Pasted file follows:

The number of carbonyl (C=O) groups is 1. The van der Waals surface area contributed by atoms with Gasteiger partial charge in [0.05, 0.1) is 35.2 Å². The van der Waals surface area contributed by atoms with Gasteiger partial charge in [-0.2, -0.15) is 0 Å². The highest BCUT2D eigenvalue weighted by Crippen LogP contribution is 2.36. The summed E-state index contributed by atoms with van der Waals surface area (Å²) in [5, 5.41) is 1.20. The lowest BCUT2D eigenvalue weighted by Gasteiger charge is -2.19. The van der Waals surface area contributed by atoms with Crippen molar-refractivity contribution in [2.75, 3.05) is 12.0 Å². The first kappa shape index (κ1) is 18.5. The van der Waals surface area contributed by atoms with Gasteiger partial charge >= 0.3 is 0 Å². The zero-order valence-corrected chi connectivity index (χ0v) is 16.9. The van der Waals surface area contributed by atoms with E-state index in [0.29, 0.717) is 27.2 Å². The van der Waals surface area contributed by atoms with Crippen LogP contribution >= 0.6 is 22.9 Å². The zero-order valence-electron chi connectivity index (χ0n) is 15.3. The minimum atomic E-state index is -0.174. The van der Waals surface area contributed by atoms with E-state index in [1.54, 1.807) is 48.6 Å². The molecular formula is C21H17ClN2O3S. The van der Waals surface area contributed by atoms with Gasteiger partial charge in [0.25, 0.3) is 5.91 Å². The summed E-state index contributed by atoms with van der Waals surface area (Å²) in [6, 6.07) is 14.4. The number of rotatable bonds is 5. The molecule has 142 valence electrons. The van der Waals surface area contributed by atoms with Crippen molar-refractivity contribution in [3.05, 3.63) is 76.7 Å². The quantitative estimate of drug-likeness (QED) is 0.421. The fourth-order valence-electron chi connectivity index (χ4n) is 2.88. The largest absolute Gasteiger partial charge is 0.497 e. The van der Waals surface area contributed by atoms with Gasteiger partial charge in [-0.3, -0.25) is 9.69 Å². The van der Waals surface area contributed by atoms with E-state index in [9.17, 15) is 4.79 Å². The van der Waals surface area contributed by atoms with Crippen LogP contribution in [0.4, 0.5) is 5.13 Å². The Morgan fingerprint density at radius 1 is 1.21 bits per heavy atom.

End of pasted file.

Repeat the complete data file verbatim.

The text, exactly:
The number of carbonyl (C=O) groups is 1. The van der Waals surface area contributed by atoms with Gasteiger partial charge in [0.05, 0.1) is 35.2 Å². The van der Waals surface area contributed by atoms with Gasteiger partial charge in [-0.2, -0.15) is 0 Å². The highest BCUT2D eigenvalue weighted by Crippen LogP contribution is 2.36. The summed E-state index contributed by atoms with van der Waals surface area (Å²) in [5, 5.41) is 1.20. The lowest BCUT2D eigenvalue weighted by Gasteiger charge is -2.19. The van der Waals surface area contributed by atoms with Crippen molar-refractivity contribution in [2.75, 3.05) is 12.0 Å². The first kappa shape index (κ1) is 18.5. The van der Waals surface area contributed by atoms with Gasteiger partial charge >= 0.3 is 0 Å². The zero-order valence-corrected chi connectivity index (χ0v) is 16.9. The van der Waals surface area contributed by atoms with E-state index in [0.29, 0.717) is 27.2 Å². The van der Waals surface area contributed by atoms with Crippen LogP contribution >= 0.6 is 22.9 Å². The zero-order valence-electron chi connectivity index (χ0n) is 15.3. The minimum atomic E-state index is -0.174. The van der Waals surface area contributed by atoms with E-state index in [1.54, 1.807) is 48.6 Å². The molecular formula is C21H17ClN2O3S. The van der Waals surface area contributed by atoms with Gasteiger partial charge in [0.25, 0.3) is 5.91 Å². The summed E-state index contributed by atoms with van der Waals surface area (Å²) in [6, 6.07) is 14.4. The number of rotatable bonds is 5. The molecule has 142 valence electrons. The van der Waals surface area contributed by atoms with Crippen molar-refractivity contribution in [3.05, 3.63) is 76.7 Å². The quantitative estimate of drug-likeness (QED) is 0.421. The fourth-order valence-electron chi connectivity index (χ4n) is 2.88. The largest absolute Gasteiger partial charge is 0.497 e. The van der Waals surface area contributed by atoms with Gasteiger partial charge in [-0.3, -0.25) is 9.69 Å². The van der Waals surface area contributed by atoms with E-state index in [9.17, 15) is 4.79 Å². The van der Waals surface area contributed by atoms with Crippen LogP contribution in [0.4, 0.5) is 5.13 Å². The Morgan fingerprint density at radius 1 is 1.21 bits per heavy atom.